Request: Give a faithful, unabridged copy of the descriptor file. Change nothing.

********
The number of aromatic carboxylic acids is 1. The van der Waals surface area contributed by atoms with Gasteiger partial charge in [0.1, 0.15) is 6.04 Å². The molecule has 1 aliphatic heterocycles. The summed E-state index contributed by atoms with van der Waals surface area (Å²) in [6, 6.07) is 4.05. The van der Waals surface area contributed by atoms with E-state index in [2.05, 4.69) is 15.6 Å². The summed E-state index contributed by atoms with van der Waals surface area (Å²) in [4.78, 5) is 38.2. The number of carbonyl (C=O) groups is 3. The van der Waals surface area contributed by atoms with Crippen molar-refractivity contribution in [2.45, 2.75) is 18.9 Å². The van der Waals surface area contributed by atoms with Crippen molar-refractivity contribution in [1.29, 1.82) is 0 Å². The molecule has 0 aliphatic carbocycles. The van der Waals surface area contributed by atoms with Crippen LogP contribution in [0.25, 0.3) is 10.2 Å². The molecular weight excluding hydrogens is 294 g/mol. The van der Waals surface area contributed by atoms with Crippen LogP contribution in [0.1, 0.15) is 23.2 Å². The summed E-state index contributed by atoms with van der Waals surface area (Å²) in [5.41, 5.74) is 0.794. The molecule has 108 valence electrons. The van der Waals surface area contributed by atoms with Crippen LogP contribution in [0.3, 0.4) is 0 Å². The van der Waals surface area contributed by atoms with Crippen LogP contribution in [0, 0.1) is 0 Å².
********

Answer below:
The number of aromatic carboxylic acids is 1. The van der Waals surface area contributed by atoms with Gasteiger partial charge in [0.1, 0.15) is 6.04 Å². The molecule has 1 aliphatic heterocycles. The summed E-state index contributed by atoms with van der Waals surface area (Å²) in [6, 6.07) is 4.05. The van der Waals surface area contributed by atoms with E-state index in [2.05, 4.69) is 15.6 Å². The summed E-state index contributed by atoms with van der Waals surface area (Å²) in [4.78, 5) is 38.2. The number of carbonyl (C=O) groups is 3. The van der Waals surface area contributed by atoms with Crippen molar-refractivity contribution in [2.45, 2.75) is 18.9 Å². The van der Waals surface area contributed by atoms with Crippen molar-refractivity contribution in [1.29, 1.82) is 0 Å². The molecule has 0 aliphatic carbocycles. The van der Waals surface area contributed by atoms with Crippen LogP contribution in [0.25, 0.3) is 10.2 Å². The molecular weight excluding hydrogens is 294 g/mol. The van der Waals surface area contributed by atoms with Crippen LogP contribution in [0.1, 0.15) is 23.2 Å². The summed E-state index contributed by atoms with van der Waals surface area (Å²) in [5.41, 5.74) is 0.794. The molecule has 108 valence electrons. The van der Waals surface area contributed by atoms with Crippen LogP contribution in [0.3, 0.4) is 0 Å². The van der Waals surface area contributed by atoms with Crippen LogP contribution in [0, 0.1) is 0 Å².